Thursday, May 9, 2013

Monet Moment


It should come as no surprise that I've been greatly influenced by a visit I made some years ago to Monet's famous gardens. Giverny's iconic wisteria covered bridge inspired the pair of wisterias that flank my farm pond. I dug the plants up in the woods behind my house where they were languishing in the shade and have been training them as small trees or "standards". When grown in this manner their rampant twining habit is more manageable and they're quite easy to maintain. Last spring a late frost damaged their blossoms. This year, however, they are literally dripping with flowers and I'm quite pleased with the effect

The upright, dark blue flowers of Camassia Coerulea, a moisture loving hardy bulb, complement the wisterias drooping racemes. Camassias come in shades of blue and white and range in height from fifteen to thirty inches. I find them pest free and nearly indestructible. They bloom with the last of the tulips and daffodils, which makes them a great addition to the late-spring garden.

During a recent spate of consulting work, I've visited a number of properties plagued by the same problem, too much variety. This common mistake invariably creates an unsatisfactory, visual jumble. It bears repeating that when it comes to landscape design, bold groups of a single species are preferable to a hodgepodge a different plants. While I realize that it can be hard to edit one's desires, restraint and repetition are the keys to a successful landscape.

Unless I want to frame a view, as with the Arborvitae balls and Wisterias pictured above, I almost never plant just two of something and a single specimen is best used as an accent or focal point. The misuse of pairs or singles invariably creates visual clutter. The same might be said of rows. Whether tall or short, straight or curved, rows of plants act like a frame,separating areas within the landscape.Unless they serve a purpose such as framing a walkway or a particular garden area, random stripes are best avoided.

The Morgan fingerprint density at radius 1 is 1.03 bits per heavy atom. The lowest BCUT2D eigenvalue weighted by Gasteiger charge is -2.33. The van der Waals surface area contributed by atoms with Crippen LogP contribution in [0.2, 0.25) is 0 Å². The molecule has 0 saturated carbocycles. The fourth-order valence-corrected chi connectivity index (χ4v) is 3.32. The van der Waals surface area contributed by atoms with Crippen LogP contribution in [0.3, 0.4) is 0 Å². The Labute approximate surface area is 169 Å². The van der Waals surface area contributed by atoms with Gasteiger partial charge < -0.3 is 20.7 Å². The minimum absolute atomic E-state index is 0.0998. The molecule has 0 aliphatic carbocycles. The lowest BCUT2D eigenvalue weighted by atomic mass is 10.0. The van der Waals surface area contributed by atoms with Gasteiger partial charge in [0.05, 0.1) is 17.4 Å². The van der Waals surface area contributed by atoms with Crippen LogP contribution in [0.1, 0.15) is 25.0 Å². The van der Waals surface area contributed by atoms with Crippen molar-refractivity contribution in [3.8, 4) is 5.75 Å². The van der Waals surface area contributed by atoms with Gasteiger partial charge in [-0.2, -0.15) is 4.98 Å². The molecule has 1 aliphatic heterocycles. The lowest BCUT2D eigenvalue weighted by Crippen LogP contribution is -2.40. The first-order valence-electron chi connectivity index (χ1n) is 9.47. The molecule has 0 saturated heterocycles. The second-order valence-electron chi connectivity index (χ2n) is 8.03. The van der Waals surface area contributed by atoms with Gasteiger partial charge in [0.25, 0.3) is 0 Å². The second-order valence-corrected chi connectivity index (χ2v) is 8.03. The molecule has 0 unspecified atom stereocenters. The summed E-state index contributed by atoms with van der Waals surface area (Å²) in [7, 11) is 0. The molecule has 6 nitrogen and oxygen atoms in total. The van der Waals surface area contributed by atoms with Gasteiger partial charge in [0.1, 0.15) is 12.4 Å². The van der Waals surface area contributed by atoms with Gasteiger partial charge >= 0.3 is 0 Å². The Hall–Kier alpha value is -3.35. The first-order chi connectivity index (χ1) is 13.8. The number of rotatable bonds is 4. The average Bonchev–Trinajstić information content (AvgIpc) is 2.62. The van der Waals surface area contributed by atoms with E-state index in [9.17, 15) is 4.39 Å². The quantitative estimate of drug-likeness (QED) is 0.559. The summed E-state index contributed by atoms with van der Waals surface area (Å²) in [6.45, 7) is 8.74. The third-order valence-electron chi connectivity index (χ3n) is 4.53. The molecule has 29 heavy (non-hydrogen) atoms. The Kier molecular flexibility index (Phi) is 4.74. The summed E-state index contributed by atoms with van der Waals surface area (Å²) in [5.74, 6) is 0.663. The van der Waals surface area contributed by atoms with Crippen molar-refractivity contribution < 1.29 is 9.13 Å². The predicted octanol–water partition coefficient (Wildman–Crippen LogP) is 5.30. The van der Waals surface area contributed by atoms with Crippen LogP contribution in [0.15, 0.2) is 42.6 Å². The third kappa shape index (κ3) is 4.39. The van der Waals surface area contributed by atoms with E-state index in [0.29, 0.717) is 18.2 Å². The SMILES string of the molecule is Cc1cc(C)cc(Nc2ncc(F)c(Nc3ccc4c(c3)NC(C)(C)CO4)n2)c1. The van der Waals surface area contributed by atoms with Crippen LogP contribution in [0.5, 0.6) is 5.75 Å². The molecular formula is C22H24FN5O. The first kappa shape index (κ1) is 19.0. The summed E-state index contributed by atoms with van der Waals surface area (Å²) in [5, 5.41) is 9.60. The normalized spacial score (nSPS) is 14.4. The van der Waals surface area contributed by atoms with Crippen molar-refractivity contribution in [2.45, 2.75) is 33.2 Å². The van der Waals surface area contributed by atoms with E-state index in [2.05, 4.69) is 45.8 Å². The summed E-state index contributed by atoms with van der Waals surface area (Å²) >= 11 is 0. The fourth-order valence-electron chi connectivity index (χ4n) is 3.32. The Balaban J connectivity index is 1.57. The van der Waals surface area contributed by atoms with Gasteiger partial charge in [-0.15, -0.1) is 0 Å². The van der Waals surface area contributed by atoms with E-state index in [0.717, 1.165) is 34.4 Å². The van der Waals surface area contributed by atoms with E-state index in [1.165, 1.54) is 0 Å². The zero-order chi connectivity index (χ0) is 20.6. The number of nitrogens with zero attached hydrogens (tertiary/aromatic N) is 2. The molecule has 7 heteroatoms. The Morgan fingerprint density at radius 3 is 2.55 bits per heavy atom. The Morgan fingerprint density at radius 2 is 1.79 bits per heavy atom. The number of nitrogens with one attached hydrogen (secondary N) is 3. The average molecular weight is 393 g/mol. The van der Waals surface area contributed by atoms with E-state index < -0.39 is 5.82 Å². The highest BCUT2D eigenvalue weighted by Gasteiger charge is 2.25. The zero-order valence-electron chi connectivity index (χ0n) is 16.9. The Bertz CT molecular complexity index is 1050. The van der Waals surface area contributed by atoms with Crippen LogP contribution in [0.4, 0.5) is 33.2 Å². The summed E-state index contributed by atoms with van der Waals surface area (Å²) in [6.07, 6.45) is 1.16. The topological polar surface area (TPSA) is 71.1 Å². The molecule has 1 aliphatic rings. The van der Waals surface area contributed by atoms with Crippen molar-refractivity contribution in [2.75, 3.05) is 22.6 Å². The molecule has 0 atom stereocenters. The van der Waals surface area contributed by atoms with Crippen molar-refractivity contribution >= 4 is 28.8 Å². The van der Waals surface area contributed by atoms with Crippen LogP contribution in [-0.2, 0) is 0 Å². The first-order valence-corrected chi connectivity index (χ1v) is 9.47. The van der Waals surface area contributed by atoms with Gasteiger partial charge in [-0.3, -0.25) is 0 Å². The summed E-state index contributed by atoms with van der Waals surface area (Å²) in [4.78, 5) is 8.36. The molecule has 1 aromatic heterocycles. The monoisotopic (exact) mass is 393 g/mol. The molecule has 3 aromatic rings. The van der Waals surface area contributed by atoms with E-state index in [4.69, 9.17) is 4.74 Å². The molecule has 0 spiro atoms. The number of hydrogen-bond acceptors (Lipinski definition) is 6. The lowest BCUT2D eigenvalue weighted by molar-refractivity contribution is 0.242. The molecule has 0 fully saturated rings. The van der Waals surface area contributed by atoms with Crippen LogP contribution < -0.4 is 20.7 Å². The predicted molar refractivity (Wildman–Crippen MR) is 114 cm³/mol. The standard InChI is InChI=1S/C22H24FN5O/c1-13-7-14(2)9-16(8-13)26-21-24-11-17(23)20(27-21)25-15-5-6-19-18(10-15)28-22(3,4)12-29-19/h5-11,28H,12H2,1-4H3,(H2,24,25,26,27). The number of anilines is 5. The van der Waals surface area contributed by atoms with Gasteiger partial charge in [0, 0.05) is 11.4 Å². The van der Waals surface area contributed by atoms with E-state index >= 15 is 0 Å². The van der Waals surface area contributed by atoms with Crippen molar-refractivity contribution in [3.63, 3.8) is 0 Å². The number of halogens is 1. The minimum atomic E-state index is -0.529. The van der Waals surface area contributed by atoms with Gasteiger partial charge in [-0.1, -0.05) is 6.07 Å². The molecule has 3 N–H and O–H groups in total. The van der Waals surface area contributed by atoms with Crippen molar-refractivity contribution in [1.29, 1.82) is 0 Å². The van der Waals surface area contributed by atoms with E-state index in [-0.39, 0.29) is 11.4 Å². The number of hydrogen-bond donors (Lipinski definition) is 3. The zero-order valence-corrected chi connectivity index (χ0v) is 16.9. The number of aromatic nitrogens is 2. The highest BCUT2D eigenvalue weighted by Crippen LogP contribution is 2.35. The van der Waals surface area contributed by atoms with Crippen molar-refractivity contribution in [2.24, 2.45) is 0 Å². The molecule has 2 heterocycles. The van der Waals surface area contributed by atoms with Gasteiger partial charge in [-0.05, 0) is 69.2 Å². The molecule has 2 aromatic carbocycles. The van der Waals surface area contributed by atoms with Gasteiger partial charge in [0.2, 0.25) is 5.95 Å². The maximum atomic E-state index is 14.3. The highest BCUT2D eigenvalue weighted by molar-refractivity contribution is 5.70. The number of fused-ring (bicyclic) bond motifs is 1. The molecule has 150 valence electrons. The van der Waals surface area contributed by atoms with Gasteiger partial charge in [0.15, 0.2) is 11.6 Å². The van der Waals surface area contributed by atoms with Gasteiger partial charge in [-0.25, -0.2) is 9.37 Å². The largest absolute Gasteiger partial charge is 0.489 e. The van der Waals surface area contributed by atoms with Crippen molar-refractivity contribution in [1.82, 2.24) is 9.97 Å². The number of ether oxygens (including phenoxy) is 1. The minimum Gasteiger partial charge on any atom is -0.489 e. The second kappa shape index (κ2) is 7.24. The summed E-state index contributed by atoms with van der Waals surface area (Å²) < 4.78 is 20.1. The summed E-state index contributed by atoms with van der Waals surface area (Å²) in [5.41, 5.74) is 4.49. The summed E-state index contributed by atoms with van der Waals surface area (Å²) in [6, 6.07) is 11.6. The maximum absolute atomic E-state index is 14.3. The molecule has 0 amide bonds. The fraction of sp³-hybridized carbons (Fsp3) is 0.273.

We're finally getting some much needed rain here in Seekonk. The precipitation is quite a relief as I've been running my irrigation for the past two weeks and a dry, dusty spring doesn't bode well for the garden. On a celebratory note this is my 50th post, a milestone on sorts, and I want to thank my readers for their comments and support!


  1. Such lovely photos, Andrew! Positively magical, and yes, very reminiscent of Monet. Bravo!

  2. well, Andrew- proof in the pudding: Nothing adds to a garden like STRUCTURE. My technique in proving the value of that gazebo: I look at the photo of the gazebo in the distance;cover the structure with my thumb; look at the scene w/o the structure. WOWWW! What a difference.

    I must say, it is so tremendous watching your garden grow in new areas and design elements. And your photos continue to be perfectly spectacular.

    Have you introduced your talented self to the guys at Sakonnet Gardens yet? They NEED to visit you, and you them. And such nice people.

    And for your own sustenance, when you're exhausted at night with your crackers and cheese, plse do check out
    and us of course:

    we'll we in touch and come visit soon I hope.
    best, and major congratulations again!,